The Unbearable Lightness of Being | Study Guide

Milan Kundera

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The Unbearable Lightness of Being | Part 4, Chapters 25–29 : Soul and Body | Summary

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Summary

Tereza is consumed by her troubles in Chapter 25. She is unable to take comfort in imagining her future, and instead she attempts to recreate her past by taking a trip to a spa town outside Prague. She and Tomas are alarmed to find that all the street and building names have changed to Russian. She recalls the early days of the Russian invasion, when for a time street signs were pulled down and "the country [became] nameless." She feels the invasion has stolen her past. Her paranoia further stoked, in Chapter 26 Tereza thinks about how the communists are trying to trap her and she can never attain the privacy she seeks.

In Chapter 27 the couple runs into one of Tomas's former patients. He tells them he is now a collective chairman but warns them they would be "bored to tears" where he is. While Tomas and Tereza drive home in Chapter 28, Tereza thinks about moving to the country as "their only path to salvation." She turns to discuss it with Tomas but loses "all courage to speak," and they continue in silence. Despondent, Tereza goes to view the Vltava River in Chapter 29 and watches as park benches float by her in the water. Nobody else seems to notice.

Analysis

Now that Tereza has crossed the boundary into infidelity, she sees no straight line into her future. As Kundera points out, people usually look to the future as a time when "their current troubles will cease to exist." But in keeping with the claustrophobic atmosphere created at the beginning of Part 4, Tereza continues to feel trapped and thus sees no such future. She looks to her past for consolation, but the spa town she and Tomas once enjoyed is unrecognizable to them. The town has lost its Czech identity and taken on a Soviet one. Its past has been "confiscated" and Tereza's consolation along with it. Her paranoia is stoked further. She feels "her mother's roof stretched out over the whole world," and there is no escape.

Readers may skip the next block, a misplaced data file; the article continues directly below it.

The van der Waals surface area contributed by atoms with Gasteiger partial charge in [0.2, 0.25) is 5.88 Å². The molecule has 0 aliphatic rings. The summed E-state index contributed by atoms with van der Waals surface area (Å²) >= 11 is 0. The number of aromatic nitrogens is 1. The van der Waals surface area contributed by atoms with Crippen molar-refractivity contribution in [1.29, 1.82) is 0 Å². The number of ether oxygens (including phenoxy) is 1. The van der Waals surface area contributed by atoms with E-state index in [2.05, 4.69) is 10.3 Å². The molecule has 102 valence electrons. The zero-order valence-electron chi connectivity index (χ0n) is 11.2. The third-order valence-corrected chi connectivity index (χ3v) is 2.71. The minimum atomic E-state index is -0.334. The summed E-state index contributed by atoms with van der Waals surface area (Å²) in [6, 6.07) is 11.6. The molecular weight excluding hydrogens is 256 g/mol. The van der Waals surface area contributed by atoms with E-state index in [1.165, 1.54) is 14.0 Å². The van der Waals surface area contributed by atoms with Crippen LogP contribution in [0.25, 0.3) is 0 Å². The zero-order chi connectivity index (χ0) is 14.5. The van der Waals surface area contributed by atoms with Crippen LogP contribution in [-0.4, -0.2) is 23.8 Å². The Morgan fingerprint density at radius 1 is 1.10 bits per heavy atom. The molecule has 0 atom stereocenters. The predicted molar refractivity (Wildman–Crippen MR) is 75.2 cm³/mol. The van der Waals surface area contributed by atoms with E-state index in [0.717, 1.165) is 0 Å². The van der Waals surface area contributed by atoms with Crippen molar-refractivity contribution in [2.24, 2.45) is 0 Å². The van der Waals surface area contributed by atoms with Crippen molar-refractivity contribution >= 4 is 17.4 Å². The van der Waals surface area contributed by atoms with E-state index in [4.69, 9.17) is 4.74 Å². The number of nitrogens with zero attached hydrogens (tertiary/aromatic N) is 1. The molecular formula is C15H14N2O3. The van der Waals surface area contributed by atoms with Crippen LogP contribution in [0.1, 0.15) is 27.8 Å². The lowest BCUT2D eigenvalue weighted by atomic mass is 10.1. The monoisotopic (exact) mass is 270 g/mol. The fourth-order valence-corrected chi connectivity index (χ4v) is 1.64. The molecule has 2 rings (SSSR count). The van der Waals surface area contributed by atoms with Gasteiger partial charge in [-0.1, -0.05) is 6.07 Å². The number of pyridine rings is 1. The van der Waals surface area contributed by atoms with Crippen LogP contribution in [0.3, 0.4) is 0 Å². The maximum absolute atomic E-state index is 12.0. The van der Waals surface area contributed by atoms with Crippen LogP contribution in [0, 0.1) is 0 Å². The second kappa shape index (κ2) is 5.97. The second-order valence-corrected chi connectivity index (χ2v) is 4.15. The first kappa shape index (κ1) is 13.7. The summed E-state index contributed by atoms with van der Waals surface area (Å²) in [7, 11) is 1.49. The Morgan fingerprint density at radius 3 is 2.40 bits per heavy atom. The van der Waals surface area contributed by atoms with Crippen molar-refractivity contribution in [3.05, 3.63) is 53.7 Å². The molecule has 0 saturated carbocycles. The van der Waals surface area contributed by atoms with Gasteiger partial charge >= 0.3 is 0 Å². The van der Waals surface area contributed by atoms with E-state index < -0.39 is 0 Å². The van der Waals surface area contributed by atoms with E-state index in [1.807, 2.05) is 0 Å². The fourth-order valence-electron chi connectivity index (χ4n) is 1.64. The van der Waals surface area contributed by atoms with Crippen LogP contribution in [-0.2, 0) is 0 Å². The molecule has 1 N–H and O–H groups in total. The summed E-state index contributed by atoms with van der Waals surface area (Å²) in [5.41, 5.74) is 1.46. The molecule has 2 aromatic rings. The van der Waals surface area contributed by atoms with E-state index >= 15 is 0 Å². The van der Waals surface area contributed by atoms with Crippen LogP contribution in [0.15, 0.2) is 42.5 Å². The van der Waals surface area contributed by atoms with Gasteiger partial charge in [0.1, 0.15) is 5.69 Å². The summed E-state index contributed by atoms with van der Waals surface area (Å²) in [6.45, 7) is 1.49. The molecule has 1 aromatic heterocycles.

The erasure of a national identity is a Soviet technique dating to the era of Josef Stalin, who was the dictator of the Soviet Union from the mid-1920s until his 1953 death. Enemies of the Communist Party were even removed from photographs, a technique Kundera memorably explored in an earlier novel, The Book of Laughter and Forgetting (1981). In these chapters Kundera shows the personal toll of such an erasure. In stealing Czech place names from the spa town and other places, the government has stolen Tereza's own identity.

But then possible salvation comes in the form of Tomas's former patient, the collective chairman, who introduces Tereza to the idea of escaping to the countryside. In the countryside she hopes she will no longer be squeezed in by crowds, spied on by communists, and threatened by Tomas's lovers. Seeing the park benches floating in the river in a scene that is both strange and unexplained by the author, Tereza understands she is seeing "a farewell" to Prague.

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